It is January 3rd and already my resolution to make adjustments to how I want to be in this new year are being tested. How about you…did you make a New Year’s resolution or two? Did you remember to plan for the near constant interference of your “old self” on what you are trying to build in your “new self”? It is hard work. Oh, beautifully flawed human self why do you make it so hard to be good? So, where does that leave our New Year’s resolutions? On a very tricky path, with no support rail, unless we should choose to build that for ourselves first.
Some light on this path would be better still, as things get dark and murky quite quickly here in the “new”. It feels rewarding to be open to what is different, fresh, altruistic and it is an accomplishment to be celebrated. Looking deeply into the nooks and crannies of self is daunting, so when you come out with a realization that there is something you feel empowered to tackle it is a very empowering thing. There is much research around how good we feel when we make a decision to embrace a positive change, to quit smoking, eat better, buying the gym membership (because putting it on the credit card shows real commitment). All those good feelings may in fact make us feel so good we ride those for a while and don’t do the thing we said we would do…crashing down to reality with shame, self-loathing and a deepening (via a non-refundable, unbreakable, one-year contract) sense of debt - both morale and financial.
The New Year’s resolution hang-over.
So, back to the light. Start where you are, with the assumption you are perfect the way you are right now. You are valued, valuable and worthy. Everyone is flawed, so you are imperfectly perfect, which is really a thing. You don’t get very far only seeking out your flaws, because you end up in “fix it” mode, where there is no compassion, only urgency (quick, get on that flaw and fix it before your resolve collapses…). It’s the third day of the New Year and I have shifted my resolution. I am going to be compassionately honest with myself. In his book Consolations, David Whyte writes “Every human being dwells intimately close to a door of revelation they are afraid to pass through. Honesty lies in understanding our close and necessary relationship with not wanting to hear the truth.” (page 117).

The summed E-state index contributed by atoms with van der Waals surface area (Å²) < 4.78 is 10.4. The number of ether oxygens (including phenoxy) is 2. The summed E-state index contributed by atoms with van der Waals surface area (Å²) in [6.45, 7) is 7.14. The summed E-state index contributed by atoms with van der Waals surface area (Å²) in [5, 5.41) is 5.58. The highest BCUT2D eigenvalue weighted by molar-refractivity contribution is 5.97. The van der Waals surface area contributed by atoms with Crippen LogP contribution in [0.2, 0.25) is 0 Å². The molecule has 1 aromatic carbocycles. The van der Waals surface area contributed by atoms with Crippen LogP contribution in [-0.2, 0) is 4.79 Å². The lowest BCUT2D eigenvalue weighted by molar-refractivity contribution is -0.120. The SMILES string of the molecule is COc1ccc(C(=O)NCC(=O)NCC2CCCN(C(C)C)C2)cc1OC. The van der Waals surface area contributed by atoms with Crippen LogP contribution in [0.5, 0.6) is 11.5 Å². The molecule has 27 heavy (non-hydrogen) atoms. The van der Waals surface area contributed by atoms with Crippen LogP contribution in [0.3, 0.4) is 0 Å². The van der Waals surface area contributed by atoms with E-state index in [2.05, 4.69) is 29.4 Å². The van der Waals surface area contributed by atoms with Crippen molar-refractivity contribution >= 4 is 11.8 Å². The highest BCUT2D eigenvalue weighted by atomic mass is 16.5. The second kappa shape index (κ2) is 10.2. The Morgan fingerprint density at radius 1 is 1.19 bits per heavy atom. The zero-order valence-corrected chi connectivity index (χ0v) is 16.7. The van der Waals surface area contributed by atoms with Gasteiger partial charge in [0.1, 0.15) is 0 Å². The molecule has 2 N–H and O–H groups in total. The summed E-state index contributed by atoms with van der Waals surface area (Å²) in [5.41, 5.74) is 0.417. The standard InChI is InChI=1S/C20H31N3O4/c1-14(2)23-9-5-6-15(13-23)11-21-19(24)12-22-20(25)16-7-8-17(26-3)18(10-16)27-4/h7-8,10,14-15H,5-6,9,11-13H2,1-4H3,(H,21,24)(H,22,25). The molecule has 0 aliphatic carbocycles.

Explore your relationship to your truth by being honest with yourself. Start with the mental chatter that arose when you read “You are valued, valuable and worthy.” (yes, even from here I could hear what you said to yourself…and what you didn’t). Only when we are willing to compassionately and consistently look at our truth will we be in a position to leverage our strengths, building something that does not set us up for a fall. When we work with honesty in our truth there is no support rail needed, it’s already there. Start with compassionate honesty, because only then will you be able to be the change you want to see in the world, this year and every year that follows.
"Insanity is doing the same thing over and over again and expecting different results." ~ Rita Mae Brown
(as correctly attributed at https://www.businessinsider.com/misattributed-quotes-2013-10)
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I believe in empowering others in many tangible ways. When I learn new career strategies or see something that might help others, I share it using my blog and website.